After a grueling finals week, days of graduation festivities, and a stressful move back home with your parents, you’re probably ready to kick your feet up and indulge. But not so fast. It’s time to get a move on because every second you wait, you’re falling behind in the job hunt. Your first real job is likely the hardest one to land, so you’re going to need all the help you can get. Following these tips will make it all a little easier.
Expand Your Horizons
You might have a picture perfect position in your head, but holding out for just one dream job might not be the best route to go. If you see that a reputable company is hiring, don’t write it off. You might be surprised at what you actually qualify for! For example, here is a list of job positions that most people don’t think to look for:
- Education software promoter
- Virtual Concierge
- Procurement Consultant
- Career Service Job at Your Alma Mater
Of course, there are many others too. The key is to think outside of the box, especially when you are just trying to get on your feet.
Talk to People
Seriously, talk to everyone. The job hunt should always be on your mind. Everyone you know, everyone your parents know and everyone your friends know – they should all be aware that you’re looking for a job. Consider it networking, because that’s exactly what it is. Word of mouth will work more magic than you think, and it could be the key to your future career. The more people you talk to, the more companies become potential opportunities for you. A job opening can pass you by, solely because no one knew you were interested.
Do Your Homework
You just graduated from college, but yes, we are suggesting more homework. As long as you’re currently unemployed, spend your time doing some research. Compare living costs in cities, salary rates and more. If you’re applying out of the area, it’s vital to know what you’re getting yourself into ahead of time. You might be offered what seems like an amazing salary until you find out what the rent’s like for the area. Do your research now so you have less to worry about later. It’ll also help to narrow down your target searches.
This is for all the truly lazy (and smart) people out there. Getting your resume online is basically like you’re constantly connecting with other professionals. It’s very possible that it’ll actually do all the work for you – that is, if it’s good. Make sure you’re well represented online. Create a LinkedIn profile and get your resume out there on job sites like Monster. Consider making your own online portfolio. There are plenty of free options, like Weebly that look great to employers.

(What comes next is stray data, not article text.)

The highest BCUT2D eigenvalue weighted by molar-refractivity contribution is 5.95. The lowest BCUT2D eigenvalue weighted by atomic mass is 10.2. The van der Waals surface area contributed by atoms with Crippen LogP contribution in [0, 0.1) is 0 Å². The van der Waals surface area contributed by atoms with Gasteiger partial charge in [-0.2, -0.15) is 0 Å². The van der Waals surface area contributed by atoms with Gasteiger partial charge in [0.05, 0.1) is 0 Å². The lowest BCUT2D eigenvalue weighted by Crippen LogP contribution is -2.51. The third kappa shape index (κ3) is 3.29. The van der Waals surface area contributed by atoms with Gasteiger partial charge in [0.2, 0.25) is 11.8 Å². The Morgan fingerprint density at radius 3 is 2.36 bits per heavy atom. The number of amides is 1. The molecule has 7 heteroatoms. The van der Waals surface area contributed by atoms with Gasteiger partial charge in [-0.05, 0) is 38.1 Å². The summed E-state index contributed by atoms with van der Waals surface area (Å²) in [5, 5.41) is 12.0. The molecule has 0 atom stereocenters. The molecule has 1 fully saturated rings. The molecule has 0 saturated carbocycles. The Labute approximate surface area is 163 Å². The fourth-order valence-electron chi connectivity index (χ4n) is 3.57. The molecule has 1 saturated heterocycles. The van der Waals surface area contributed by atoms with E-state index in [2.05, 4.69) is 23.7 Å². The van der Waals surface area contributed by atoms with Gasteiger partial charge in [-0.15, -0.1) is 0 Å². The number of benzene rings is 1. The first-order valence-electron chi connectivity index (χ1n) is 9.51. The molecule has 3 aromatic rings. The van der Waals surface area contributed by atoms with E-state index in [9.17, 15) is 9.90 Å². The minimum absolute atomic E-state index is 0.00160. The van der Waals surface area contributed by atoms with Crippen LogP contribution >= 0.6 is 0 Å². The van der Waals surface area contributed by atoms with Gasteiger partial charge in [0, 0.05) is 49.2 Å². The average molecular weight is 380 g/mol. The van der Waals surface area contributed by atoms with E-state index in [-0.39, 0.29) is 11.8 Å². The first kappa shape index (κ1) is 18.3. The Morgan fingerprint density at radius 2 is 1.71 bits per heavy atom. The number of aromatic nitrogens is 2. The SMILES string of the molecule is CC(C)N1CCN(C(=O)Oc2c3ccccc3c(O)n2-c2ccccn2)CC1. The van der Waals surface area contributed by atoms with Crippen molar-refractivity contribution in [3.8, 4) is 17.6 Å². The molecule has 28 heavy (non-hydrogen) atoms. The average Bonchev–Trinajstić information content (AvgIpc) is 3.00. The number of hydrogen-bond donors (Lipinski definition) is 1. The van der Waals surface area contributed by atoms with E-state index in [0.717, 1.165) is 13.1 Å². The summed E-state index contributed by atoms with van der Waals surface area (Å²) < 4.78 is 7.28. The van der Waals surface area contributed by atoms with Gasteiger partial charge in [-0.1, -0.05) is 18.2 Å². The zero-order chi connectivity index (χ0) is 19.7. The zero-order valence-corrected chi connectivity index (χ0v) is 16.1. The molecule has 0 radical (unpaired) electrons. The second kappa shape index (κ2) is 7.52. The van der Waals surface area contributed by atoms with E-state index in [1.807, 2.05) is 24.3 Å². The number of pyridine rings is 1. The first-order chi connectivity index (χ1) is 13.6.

Sending out hundreds of resumes and applications means nothing it they aren’t well done. Be extremely mindful of what you put out there. A single typo can cost you the job in the end. Don’t be so rushed that you refuse to proofread or get a second set of eyes to review it for you. Make sure that it’s absolutely perfect.
Be meticulous leading up to and during the interview process too. Ask thoughtful questions and show your potential employer that you have researched them thoroughly. Whatever you do, don’t make the mistakes of the bad interviewee in this video.
And by that, I mean get alerts. There are tons of job sites that allow you to get personalized alerts sent directly to your email. This means you could wake up to job opportunities every day without having to do any real work. We all know the first thing you do in the morning is check your messages. Take advantage of sites like Indeed.com that allow you to do exactly that for specific places and fields.
Don’t Rush to Accept
After realizing how much work it takes to get a job, you might feel obligated to accept the very first job you’re offered. But remember, you’re starting a career, and you’re going to want to stick with your first job for quite a while. Apply, apply, apply, but don’t feel pressured to accept the first opportunity that comes your way. Make sure you’re sincerely interested in it, because if you’re not, you will be back on the job hunt before you know it.
In the meantime, save up. Living with your parents is a great way to avoid unnecessary debt and anxiety. Learning to be smart with your finances now is great practice for when you actually get a real job. For now, consider going back to your old summer job and saving as much as you possibly can.
The most important thing is to get started now. Get your name out there to friends and family, create an online portfolio, and get alert sent directly to your phone – and you’re halfway there.
Along the way during your job hunt, you might want help with your finances or with managing your student loans. Be sure to check back to our blog for tips and learn more about our student loan counseling.